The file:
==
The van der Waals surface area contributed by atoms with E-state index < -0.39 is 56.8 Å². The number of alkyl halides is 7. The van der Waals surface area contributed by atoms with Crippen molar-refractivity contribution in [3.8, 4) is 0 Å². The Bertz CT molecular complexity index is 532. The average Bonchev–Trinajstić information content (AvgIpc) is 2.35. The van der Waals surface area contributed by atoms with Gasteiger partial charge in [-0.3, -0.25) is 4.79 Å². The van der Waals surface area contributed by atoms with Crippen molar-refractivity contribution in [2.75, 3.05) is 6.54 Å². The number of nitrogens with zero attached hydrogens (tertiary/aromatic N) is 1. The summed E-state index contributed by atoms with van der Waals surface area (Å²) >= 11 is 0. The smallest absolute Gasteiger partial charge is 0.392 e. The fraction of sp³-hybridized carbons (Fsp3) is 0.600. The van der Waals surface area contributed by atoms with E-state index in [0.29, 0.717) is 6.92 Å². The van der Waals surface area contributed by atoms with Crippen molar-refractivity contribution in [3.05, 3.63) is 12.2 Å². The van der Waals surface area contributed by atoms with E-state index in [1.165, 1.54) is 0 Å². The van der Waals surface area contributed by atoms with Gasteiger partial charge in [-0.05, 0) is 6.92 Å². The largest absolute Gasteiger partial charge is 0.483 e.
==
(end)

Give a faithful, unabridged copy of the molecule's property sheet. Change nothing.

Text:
The van der Waals surface area contributed by atoms with E-state index < -0.39 is 56.8 Å². The number of alkyl halides is 7. The van der Waals surface area contributed by atoms with Crippen molar-refractivity contribution in [3.8, 4) is 0 Å². The Bertz CT molecular complexity index is 532. The average Bonchev–Trinajstić information content (AvgIpc) is 2.35. The van der Waals surface area contributed by atoms with Gasteiger partial charge in [-0.3, -0.25) is 4.79 Å². The van der Waals surface area contributed by atoms with Crippen molar-refractivity contribution in [2.75, 3.05) is 6.54 Å². The number of nitrogens with zero attached hydrogens (tertiary/aromatic N) is 1. The summed E-state index contributed by atoms with van der Waals surface area (Å²) >= 11 is 0. The smallest absolute Gasteiger partial charge is 0.392 e. The fraction of sp³-hybridized carbons (Fsp3) is 0.600. The van der Waals surface area contributed by atoms with E-state index in [0.29, 0.717) is 6.92 Å². The van der Waals surface area contributed by atoms with Crippen molar-refractivity contribution in [3.05, 3.63) is 12.2 Å². The van der Waals surface area contributed by atoms with E-state index in [1.165, 1.54) is 0 Å². The van der Waals surface area contributed by atoms with Gasteiger partial charge in [-0.05, 0) is 6.92 Å². The largest absolute Gasteiger partial charge is 0.483 e.